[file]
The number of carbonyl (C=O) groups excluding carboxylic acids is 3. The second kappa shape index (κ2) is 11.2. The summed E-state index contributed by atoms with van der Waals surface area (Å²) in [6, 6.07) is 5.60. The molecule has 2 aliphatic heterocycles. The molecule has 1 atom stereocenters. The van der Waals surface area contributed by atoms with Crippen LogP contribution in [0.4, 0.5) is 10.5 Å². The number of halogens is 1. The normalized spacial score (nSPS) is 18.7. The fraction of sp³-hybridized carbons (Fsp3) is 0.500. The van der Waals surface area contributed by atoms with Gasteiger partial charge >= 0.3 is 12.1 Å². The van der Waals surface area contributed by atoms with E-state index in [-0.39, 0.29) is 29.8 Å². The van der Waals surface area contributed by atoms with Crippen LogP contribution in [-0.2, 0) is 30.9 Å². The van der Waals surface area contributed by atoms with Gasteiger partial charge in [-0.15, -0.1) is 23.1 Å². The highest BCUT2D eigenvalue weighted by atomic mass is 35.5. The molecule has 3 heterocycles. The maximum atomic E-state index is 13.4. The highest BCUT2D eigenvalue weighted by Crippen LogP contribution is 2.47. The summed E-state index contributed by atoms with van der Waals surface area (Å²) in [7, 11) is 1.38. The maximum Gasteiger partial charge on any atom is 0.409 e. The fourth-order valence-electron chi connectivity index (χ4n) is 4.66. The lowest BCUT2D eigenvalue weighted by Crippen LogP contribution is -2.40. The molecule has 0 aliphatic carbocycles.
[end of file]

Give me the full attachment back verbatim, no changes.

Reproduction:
The number of carbonyl (C=O) groups excluding carboxylic acids is 3. The second kappa shape index (κ2) is 11.2. The summed E-state index contributed by atoms with van der Waals surface area (Å²) in [6, 6.07) is 5.60. The molecule has 2 aliphatic heterocycles. The molecule has 1 atom stereocenters. The van der Waals surface area contributed by atoms with Crippen LogP contribution in [0.4, 0.5) is 10.5 Å². The number of halogens is 1. The normalized spacial score (nSPS) is 18.7. The fraction of sp³-hybridized carbons (Fsp3) is 0.500. The van der Waals surface area contributed by atoms with Gasteiger partial charge >= 0.3 is 12.1 Å². The van der Waals surface area contributed by atoms with E-state index in [-0.39, 0.29) is 29.8 Å². The van der Waals surface area contributed by atoms with Crippen LogP contribution in [-0.2, 0) is 30.9 Å². The van der Waals surface area contributed by atoms with Gasteiger partial charge in [-0.15, -0.1) is 23.1 Å². The highest BCUT2D eigenvalue weighted by atomic mass is 35.5. The molecule has 3 heterocycles. The maximum atomic E-state index is 13.4. The highest BCUT2D eigenvalue weighted by Crippen LogP contribution is 2.47. The summed E-state index contributed by atoms with van der Waals surface area (Å²) in [7, 11) is 1.38. The maximum Gasteiger partial charge on any atom is 0.409 e. The fourth-order valence-electron chi connectivity index (χ4n) is 4.66. The lowest BCUT2D eigenvalue weighted by Crippen LogP contribution is -2.40. The molecule has 0 aliphatic carbocycles.